In addition to agriculture, arts and crafts were also well developed in Val Gardena by the Middle Ages, and the craftsmen of the valley had a fine reputation for their skills and diligence. They produced thick loden clothes, turned wooden bowls, and the women later made lace as well. At the beginning of the 17th century Christian Trebinger, his brother Bartlmä, and Melchior Vinazer established a craft that is today inseparable from the name Val Gardena – wood carving.
Many of them made wooden bowls and other simple utensils, while the more talented tried their hand on more artistic items, mostly statues with a religious subject. In the course of the 17th century the Val Gardena wood carvers concentrated more on works of a figural type, while some of them produced caricatures, picture frames, ornaments, animals, nativity scene figurines and children’s toys. By the 18th century Val Gardena was a major centre of wood carving, and pedlars and merchants carried the carvings and the name of Val Gardena far and wide.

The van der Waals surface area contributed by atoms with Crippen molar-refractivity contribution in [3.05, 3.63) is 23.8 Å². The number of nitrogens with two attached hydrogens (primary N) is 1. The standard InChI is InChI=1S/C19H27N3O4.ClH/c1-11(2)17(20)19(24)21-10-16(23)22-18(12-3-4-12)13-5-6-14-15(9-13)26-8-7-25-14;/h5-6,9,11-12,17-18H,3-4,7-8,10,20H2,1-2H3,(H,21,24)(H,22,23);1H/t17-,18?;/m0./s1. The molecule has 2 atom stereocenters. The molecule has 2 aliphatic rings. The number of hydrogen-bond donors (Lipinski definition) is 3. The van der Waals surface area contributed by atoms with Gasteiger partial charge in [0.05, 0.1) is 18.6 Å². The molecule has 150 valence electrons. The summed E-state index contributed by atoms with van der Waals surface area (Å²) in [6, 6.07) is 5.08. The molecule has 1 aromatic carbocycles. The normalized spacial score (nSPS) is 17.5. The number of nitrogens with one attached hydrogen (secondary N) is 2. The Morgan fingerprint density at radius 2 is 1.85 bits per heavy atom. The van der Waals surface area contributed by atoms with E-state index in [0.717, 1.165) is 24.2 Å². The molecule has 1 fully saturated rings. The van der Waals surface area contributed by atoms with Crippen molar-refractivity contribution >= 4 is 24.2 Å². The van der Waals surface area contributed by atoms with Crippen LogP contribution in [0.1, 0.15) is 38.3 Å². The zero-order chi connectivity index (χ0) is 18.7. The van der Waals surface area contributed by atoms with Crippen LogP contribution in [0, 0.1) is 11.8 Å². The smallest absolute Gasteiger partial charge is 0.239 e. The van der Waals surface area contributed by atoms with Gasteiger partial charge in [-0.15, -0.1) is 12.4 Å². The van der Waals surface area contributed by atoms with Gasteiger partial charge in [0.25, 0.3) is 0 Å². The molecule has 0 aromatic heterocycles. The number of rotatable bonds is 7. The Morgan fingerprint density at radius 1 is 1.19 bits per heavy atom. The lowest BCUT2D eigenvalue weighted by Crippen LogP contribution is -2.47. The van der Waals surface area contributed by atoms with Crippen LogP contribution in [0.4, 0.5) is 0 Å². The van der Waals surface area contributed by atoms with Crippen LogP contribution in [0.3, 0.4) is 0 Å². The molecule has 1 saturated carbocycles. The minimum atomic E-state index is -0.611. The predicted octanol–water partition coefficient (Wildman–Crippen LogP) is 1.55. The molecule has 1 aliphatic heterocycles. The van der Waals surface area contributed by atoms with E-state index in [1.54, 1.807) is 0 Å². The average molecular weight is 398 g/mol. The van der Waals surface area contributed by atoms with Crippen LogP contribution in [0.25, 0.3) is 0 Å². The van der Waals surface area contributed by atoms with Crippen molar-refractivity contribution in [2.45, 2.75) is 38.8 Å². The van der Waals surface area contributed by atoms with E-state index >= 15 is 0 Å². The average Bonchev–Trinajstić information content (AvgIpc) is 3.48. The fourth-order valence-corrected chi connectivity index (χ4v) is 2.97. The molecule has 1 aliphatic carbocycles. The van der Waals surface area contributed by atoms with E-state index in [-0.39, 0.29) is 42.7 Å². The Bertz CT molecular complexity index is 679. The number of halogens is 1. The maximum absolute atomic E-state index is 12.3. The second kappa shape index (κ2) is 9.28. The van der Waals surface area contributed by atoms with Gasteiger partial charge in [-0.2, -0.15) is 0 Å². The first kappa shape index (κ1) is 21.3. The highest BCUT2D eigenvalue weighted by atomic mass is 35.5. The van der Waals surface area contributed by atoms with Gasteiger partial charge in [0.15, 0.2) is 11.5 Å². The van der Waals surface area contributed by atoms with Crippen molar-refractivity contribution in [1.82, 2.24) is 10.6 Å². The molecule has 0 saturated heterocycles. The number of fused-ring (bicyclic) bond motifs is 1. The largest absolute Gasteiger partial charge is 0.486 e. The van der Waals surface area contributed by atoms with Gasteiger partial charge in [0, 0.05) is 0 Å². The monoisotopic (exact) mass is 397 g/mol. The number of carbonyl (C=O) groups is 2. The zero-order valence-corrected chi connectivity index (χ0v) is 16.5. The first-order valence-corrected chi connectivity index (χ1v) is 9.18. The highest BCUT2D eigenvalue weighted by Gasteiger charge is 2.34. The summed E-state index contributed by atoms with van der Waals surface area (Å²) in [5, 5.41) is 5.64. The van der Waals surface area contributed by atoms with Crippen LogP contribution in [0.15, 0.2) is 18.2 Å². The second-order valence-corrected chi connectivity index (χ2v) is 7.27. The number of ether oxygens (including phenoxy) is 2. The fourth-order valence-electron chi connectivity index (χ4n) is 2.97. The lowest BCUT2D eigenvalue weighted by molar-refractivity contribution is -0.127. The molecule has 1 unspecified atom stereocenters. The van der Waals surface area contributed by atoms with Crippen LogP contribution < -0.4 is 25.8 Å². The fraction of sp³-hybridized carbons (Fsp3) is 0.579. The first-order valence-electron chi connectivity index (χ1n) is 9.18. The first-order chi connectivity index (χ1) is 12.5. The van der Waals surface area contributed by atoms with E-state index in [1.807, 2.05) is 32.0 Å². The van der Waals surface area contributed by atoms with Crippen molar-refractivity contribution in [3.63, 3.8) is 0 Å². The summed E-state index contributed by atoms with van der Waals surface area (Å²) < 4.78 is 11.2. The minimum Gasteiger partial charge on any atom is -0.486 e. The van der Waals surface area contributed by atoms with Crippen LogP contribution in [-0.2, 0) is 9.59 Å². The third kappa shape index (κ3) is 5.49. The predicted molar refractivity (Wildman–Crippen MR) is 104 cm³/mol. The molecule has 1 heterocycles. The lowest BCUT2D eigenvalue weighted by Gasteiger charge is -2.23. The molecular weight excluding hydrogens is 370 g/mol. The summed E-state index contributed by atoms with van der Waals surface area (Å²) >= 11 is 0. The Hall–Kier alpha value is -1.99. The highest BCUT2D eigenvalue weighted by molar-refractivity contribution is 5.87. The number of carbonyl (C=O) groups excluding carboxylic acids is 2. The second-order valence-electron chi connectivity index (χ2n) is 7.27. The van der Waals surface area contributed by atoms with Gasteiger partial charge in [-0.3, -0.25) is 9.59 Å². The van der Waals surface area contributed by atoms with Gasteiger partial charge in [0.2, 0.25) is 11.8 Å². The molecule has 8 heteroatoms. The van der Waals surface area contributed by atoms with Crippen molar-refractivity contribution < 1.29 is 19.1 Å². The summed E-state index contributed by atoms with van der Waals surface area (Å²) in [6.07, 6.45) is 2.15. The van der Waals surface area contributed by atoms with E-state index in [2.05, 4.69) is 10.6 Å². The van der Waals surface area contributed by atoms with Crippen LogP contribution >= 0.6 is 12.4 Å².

Of the many wood carvers in the valley, some developed into true artists, and in order to raise the general standard an art school was founded. Today wood carving is a modern industry and a genuine craft at the same time, producing individual, varied and authentic specimens of the art.